Rapid Reaction: Sloppy Georgia survives upset bid from Nicholls State
After a week in which Georgia looked like the team to beat in the SEC East, the Bulldogs took several steps back Saturday against Nicholls State. For much of the first three quarters, Georgia could not muster much offense against the Colonels and even lost the lead briefly in the third quarter.
A few key plays helped spark the Bulldogs, however, who came on late and held off Nicholls State 26-24 in Jacob Eason’s first career start.
Saturday’s performance wasn’t the effort many had hoped to see in Georgia’s home opener — and Eason’s starting debut — but as other SEC teams learned in Week 1, a win is all that matters. The Bulldogs certainly have some areas to work on, but Kirby Smart earned his second win in as many games as the team’s head coach.
What it means: It certainly wasn’t pretty, but Georgia ultimately emerged victorious against a team it shouldn’t have had any problems against. The Bulldogs improve to 2-0 and begin SEC play with a road game against Missouri next weekend.
What I liked
Eason started for Georgia: Eason made his first start for the Bulldogs. It was the right move, as the freshman gained valuable experience against a team that Georgia should have beaten. After leading the offense on an impressive opening drive, things didn’t get easier for Eason or the Bulldogs in the first half.
He wasn’t the cause of the offense’s woes, however, completing 9 of his 14 passes for 123 yards with at least one big drop. There were a few more drops in the second half, particularly in the red zone, and a couple of poor reads, including one that led to an interception in the red zone. He finished 11-for-20 with 204 yards passing and one touchdown pass.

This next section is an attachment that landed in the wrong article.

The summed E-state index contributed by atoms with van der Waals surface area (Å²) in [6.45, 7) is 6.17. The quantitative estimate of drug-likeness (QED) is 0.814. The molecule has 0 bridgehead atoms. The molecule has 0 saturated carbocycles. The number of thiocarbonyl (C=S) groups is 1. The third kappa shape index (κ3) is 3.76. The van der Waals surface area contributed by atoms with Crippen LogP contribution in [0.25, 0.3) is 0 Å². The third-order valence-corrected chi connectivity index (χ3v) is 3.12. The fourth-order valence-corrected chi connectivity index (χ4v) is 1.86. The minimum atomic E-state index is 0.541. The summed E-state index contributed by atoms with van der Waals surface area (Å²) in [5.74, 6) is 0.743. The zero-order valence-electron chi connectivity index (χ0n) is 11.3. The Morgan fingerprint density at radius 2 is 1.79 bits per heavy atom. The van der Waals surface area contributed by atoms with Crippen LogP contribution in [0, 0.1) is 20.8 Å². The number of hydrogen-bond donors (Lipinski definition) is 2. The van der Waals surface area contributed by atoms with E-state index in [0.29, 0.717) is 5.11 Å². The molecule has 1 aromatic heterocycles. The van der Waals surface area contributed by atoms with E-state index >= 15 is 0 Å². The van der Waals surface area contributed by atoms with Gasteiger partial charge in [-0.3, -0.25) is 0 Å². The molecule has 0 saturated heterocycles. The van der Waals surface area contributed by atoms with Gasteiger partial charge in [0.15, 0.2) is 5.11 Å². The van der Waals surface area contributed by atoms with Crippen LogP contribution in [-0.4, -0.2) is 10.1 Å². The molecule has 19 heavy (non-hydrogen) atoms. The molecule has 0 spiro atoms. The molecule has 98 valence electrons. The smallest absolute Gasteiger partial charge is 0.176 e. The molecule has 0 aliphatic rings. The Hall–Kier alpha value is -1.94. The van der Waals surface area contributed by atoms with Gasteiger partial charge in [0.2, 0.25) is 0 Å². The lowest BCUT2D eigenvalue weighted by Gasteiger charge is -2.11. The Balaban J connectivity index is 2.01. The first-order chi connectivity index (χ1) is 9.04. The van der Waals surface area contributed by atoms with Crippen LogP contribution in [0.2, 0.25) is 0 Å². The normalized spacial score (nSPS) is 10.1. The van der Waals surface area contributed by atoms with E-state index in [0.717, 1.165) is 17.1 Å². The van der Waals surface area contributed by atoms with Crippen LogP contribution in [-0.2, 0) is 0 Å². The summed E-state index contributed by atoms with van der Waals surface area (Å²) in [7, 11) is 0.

Greyson Lambert replaced Eason after the interception and completed a key third-down pass to move the sticks with just under 3 minutes left.
The first offensive possession: Georgia put together arguably its best drive of the season to start the game, and it showed how dangerous the offense could potentially be. The Bulldogs traveled 67 yards in 5 plays and managed to get several key players involved. Nick Chubb carried the ball twice, including a 6-yard touchdown, Isaiah McKenzie had a 12-yard run and Terry Godwin and Sony Michel each caught a pass for 36 and 12 yards, respectively. If those players touch the ball on the same drive, Georgia’s offense is in good shape.
Secondary: The secondary was a major bright spot, minus one potentially-huge mistake. Let’s start with the mishap. In the second quarter, Dominick Sanders misread a route that nearly ended with a long touchdown for Nicholls State, but the pass was just out of the receiver’s reach. Outside of that error, the Bulldogs locked down the Colonels, allowing only 14 yards through the air with 2 interceptions (nearly 3) in the first half. Sanders had one of them and almost a second.